IDEAS home Printed from
   My bibliography  Save this paper

Labor Market Imperfections and the Dynamics of Postwar Business Cycles


  • Steve Ambler
  • Alain Guay
  • Louis Phaneuf


An estimated dynamic general equilibrium model which features imperfectly competititve households, sticky nominal wages and costly labor input adjustment is shown to be consistent with several stylized aspects of U.S. postwar business cycle dynamics including the positive serial correlation of output, consumption, investment and employment growth over short horizons and the persistent, hump-shaped response of output to innovations in the temporary component.

Suggested Citation

  • Steve Ambler & Alain Guay & Louis Phaneuf, 2003. "Labor Market Imperfections and the Dynamics of Postwar Business Cycles," Cahiers de recherche 0319, CIRPEE.
  • Handle: RePEc:lvl:lacicr:0319

    Download full text from publisher

    File URL:
    Download Restriction: no

    References listed on IDEAS

    1. Uri Gneezy & Jan Potters, 1997. "An Experiment on Risk Taking and Evaluation Periods," The Quarterly Journal of Economics, Oxford University Press, vol. 112(2), pages 631-645.
    2. Shlomo Benartzi & Richard H. Thaler, 1995. "Myopic Loss Aversion and the Equity Premium Puzzle," The Quarterly Journal of Economics, Oxford University Press, vol. 110(1), pages 73-92.
    3. Michael S. Haigh & John A. List, 2005. "Do Professional Traders Exhibit Myopic Loss Aversion? An Experimental Analysis," Journal of Finance, American Finance Association, vol. 60(1), pages 523-534, February.
    4. Uri Gneezy & Arie Kapteyn & Jan Potters, 2003. "Evaluation Periods and Asset Prices in a Market Experiment," Journal of Finance, American Finance Association, vol. 58(2), pages 821-838, April.
    Full references (including those not matched with items on IDEAS)


    Citations are extracted by the CitEc Project, subscribe to its RSS feed for this item.

    Cited by:

    1. Fève, Patrick & Matheron, Julien, 2005. "Can the Kydland-Prescott Model Pass the Cogley-Nason Test?," IDEI Working Papers 350, Institut d'Économie Industrielle (IDEI), Toulouse.
    2. Nooman Rebei & Steven Ambler & Ali Dib, 2004. "Optimal Taylor Rules in an Estimated Model of a Small Open Economy," Econometric Society 2004 North American Summer Meetings 627, Econometric Society.
    3. Nooman Rebei, 2004. "Characterization of the Dynamic Effects of Fiscal Shocks in a Small Open Economy," Staff Working Papers 04-41, Bank of Canada.
    4. Louis Phaneuf & Nooman Rebei, 2007. "Technology Shocks and Business Cycles: The Role of Processing Stages and Nominal Rigidities," Staff Working Papers 07-7, Bank of Canada.
    5. Kevin Moran, 2005. "Learning and the Welfare Implications of Changing Inflation Targets," Cahiers de recherche 0511, CIRPEE.
    6. Steve Ambler & Ali Dib & Nooman Rebei, 2003. "Nominal Rigidities and Exchange Rate Pass-Through in a Structural Model of a Small Open Economy," Staff Working Papers 03-29, Bank of Canada.
    7. Louis Phaneuf & Nooman Rebei, 2008. "Production Stages and the Transmission of Technological Progress," Cahiers de recherche 0802, CIRPEE.
    8. Chahnez Boudaya, 2006. "Stage-specific technology shocks and employment : Could we reconcile with the RBC models ?," Université Paris1 Panthéon-Sorbonne (Post-Print and Working Papers) halshs-00115791, HAL.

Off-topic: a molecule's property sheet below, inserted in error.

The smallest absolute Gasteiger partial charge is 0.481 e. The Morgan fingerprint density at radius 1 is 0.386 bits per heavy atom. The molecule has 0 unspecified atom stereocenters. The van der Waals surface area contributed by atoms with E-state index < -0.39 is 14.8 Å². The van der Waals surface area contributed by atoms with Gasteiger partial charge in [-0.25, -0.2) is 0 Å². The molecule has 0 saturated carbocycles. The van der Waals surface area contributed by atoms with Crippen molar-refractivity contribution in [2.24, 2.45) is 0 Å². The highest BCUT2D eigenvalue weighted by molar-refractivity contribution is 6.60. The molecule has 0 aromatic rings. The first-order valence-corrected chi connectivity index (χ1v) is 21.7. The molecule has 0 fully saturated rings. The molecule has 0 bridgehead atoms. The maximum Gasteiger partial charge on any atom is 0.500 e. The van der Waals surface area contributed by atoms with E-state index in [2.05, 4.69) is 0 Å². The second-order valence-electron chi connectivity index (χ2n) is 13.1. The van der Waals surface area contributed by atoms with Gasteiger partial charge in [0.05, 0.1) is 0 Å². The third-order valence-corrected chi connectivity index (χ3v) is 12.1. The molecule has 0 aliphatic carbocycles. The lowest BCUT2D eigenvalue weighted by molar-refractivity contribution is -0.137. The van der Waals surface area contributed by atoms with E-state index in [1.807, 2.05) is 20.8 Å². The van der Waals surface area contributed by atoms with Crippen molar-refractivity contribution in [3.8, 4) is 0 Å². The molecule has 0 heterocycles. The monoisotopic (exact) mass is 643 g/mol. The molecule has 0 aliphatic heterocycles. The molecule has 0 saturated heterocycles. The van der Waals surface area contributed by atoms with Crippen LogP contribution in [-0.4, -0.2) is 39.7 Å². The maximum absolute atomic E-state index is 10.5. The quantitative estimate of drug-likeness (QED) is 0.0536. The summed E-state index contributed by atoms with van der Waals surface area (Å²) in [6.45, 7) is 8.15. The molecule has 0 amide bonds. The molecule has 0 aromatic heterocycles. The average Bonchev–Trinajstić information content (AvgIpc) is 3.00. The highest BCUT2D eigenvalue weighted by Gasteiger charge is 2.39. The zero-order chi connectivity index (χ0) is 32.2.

9. Alexopoulos, Michelle, 2007. "A monetary business cycle model with unemployment," Journal of Economic Dynamics and Control, Elsevier, vol. 31(12), pages 3904-3940, December.

    More about this item


    Imperfectly competitive households; Sticky nominal wages; Labor adjustment costs; Business cycles; Endogenous propagation mechanisms;

    JEL classification:

    • E32 - Macroeconomics and Monetary Economics - - Prices, Business Fluctuations, and Cycles - - - Business Fluctuations; Cycles
    • E62 - Macroeconomics and Monetary Economics - - Macroeconomic Policy, Macroeconomic Aspects of Public Finance, and General Outlook - - - Fiscal Policy

    NEP fields

    This paper has been announced in the following NEP Reports:


    Access and download statistics


    All material on this site has been provided by the respective publishers and authors. You can help correct errors and omissions. When requesting a correction, please mention this item's handle: RePEc:lvl:lacicr:0319. See general information about how to correct material in RePEc.

    For technical questions regarding this item, or to correct its authors, title, abstract, bibliographic or download information, contact: (Manuel Paradis). General contact details of provider: .

    If you have authored this item and are not yet registered with RePEc, we encourage you to do it here. This allows to link your profile to this item. It also allows you to accept potential citations to this item that we are uncertain about.

    We have no references for this item. You can help adding them by using this form .

    If you know of missing items citing this one, you can help us creating those links by adding the relevant references in the same way as above, for each refering item. If you are a registered author of this item, you may also want to check the "citations" tab in your RePEc Author Service profile, as there may be some citations waiting for confirmation.

    Please note that corrections may take a couple of weeks to filter through the various RePEc services.

    IDEAS is a RePEc service hosted by the Research Division of the Federal Reserve Bank of St. Louis . RePEc uses bibliographic data supplied by the respective publishers.